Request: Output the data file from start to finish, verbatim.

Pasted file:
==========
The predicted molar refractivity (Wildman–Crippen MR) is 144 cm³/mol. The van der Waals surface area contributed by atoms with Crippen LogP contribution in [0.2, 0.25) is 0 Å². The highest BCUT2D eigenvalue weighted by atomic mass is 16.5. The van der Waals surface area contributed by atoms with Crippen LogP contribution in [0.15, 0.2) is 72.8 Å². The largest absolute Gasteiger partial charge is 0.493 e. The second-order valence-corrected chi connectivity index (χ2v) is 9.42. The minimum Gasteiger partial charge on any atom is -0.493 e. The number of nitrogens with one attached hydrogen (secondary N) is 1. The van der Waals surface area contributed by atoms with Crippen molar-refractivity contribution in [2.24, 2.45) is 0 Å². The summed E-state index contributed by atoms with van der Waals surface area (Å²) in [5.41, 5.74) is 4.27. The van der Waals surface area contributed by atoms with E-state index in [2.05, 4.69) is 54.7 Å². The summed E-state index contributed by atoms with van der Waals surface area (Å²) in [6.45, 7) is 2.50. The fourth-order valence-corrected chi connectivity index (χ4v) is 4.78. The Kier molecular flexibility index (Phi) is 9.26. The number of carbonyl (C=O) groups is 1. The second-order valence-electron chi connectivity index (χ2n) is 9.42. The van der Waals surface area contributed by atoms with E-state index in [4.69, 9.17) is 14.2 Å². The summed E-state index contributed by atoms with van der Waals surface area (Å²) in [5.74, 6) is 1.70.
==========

The predicted molar refractivity (Wildman–Crippen MR) is 144 cm³/mol. The van der Waals surface area contributed by atoms with Crippen LogP contribution in [0.2, 0.25) is 0 Å². The highest BCUT2D eigenvalue weighted by atomic mass is 16.5. The van der Waals surface area contributed by atoms with Crippen LogP contribution in [0.15, 0.2) is 72.8 Å². The largest absolute Gasteiger partial charge is 0.493 e. The second-order valence-corrected chi connectivity index (χ2v) is 9.42. The minimum Gasteiger partial charge on any atom is -0.493 e. The number of nitrogens with one attached hydrogen (secondary N) is 1. The van der Waals surface area contributed by atoms with Crippen molar-refractivity contribution in [2.24, 2.45) is 0 Å². The summed E-state index contributed by atoms with van der Waals surface area (Å²) in [5.41, 5.74) is 4.27. The van der Waals surface area contributed by atoms with E-state index in [2.05, 4.69) is 54.7 Å². The summed E-state index contributed by atoms with van der Waals surface area (Å²) in [6.45, 7) is 2.50. The fourth-order valence-corrected chi connectivity index (χ4v) is 4.78. The Kier molecular flexibility index (Phi) is 9.26. The number of carbonyl (C=O) groups is 1. The second-order valence-electron chi connectivity index (χ2n) is 9.42. The van der Waals surface area contributed by atoms with E-state index in [4.69, 9.17) is 14.2 Å². The summed E-state index contributed by atoms with van der Waals surface area (Å²) in [5.74, 6) is 1.70.